I should have known your first word, diaspora! These are all good words to use (in writing). The book sounds like one I should also read. 🙂

  14. February 29, 2012 11:29 am

    I think I’ve seen all three of these but the only one I knew the meaning of was omertà. Maybe from reading The Godfather.

  15. February 29, 2012 12:21 pm

    I really enjoy this little book too. I’ve posted once from it and intend to use it as my back-up for Wondrous Words’ weeks when I don’t have anything new.

  16. February 29, 2012 12:22 pm

    Um…I thought that sclerotic meant that there was something wrong with your spine :/ I SWEAR I did well on the SAT test! These words were just hard 🙂

  17. February 29, 2012 12:44 pm

    Never heard of these , they are very smart words.

  18. February 29, 2012 12:52 pm

    Sclerotic had a different meaning than I thought (I was thinking more “sickly” and not hardened).

  19. February 29, 2012 1:22 pm

    I think I need that book. I’m really curious.

  20. February 29, 2012 1:41 pm

    I never heard of omerta before — sounds like one that you could use pretty frequently, at least when discussing TV!

  21. February 29, 2012 3:07 pm

    I think those are very smart words…does meow count for a word?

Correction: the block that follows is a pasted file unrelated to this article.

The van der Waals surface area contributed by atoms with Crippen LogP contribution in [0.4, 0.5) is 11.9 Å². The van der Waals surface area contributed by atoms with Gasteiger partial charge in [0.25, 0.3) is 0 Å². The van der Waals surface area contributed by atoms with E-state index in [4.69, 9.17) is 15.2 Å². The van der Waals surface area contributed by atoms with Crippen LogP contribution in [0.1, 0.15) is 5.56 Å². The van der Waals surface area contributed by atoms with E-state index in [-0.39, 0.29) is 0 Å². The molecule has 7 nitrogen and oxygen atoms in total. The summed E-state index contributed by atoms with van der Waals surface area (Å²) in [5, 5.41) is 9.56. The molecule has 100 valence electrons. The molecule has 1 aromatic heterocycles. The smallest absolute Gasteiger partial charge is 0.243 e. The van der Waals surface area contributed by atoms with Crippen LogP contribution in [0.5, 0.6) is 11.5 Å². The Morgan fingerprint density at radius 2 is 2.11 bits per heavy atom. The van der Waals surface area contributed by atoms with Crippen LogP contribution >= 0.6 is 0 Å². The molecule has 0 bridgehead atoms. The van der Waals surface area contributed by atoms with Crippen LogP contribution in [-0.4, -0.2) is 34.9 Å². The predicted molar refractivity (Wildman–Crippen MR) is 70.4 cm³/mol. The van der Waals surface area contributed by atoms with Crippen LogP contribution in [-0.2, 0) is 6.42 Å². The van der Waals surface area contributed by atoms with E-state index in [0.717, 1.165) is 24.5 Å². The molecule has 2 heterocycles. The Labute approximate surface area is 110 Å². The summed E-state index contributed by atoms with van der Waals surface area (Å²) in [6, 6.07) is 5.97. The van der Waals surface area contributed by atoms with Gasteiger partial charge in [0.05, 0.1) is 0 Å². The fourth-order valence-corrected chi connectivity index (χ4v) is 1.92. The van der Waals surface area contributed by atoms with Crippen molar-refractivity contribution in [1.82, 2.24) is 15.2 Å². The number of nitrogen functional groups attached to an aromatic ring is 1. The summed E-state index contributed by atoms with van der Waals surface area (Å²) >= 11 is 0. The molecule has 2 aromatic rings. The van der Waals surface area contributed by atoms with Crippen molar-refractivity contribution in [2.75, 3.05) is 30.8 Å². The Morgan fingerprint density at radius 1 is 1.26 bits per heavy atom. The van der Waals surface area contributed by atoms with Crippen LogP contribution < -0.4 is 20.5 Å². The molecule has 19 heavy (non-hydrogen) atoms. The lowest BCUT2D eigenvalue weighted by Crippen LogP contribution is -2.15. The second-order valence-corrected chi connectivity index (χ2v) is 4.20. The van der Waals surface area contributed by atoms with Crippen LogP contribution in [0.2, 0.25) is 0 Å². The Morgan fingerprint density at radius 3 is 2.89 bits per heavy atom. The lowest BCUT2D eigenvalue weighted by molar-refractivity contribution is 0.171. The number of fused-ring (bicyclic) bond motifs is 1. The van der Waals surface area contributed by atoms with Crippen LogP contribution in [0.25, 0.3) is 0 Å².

I hear that a lot!!!

  22. February 29, 2012 7:04 pm

    Well these are sure some interesting words…all new to me!

  23. Staci@LifeintheThumb permalink
    February 29, 2012 7:15 pm

    I need to get a copy of that book!! 😀

  24. February 29, 2012 11:15 pm

    I only know diaspora…guess I’m not sounding so smart. 😉

  25. March 1, 2012 12:25 am

    I know diaspora, but it’s recent knowledge — comes of trying to increase the diversity in my life. I’m now hanging around people who identify themselves as part of a diaspora.

    The others are completely new!

  26. March 1, 2012 12:19 pm

    Wohoo, I knew all but nr 3

  27. March 1, 2012 6:56 pm

    I like omerta. It isn’t too often you see accent marks in English.

  28. March 3, 2012 2:39 pm

    Hi Kathy,
    I, too, am a word person. Love your idea of people sharing new words. I have a “Word Love” page on my blog, too (
    Keep up the great ideas…your blog is great!

Leave a Reply

Fill in your details below or click an icon to log in: Logo

You are commenting using your account. Log Out /  Change )

Google photo

You are commenting using your Google account. Log Out /  Change )

Twitter picture

You are commenting using your Twitter account. Log Out /  Change )

Facebook photo

You are commenting using your Facebook account. Log Out /  Change )

Connecting to %s

%d bloggers like this: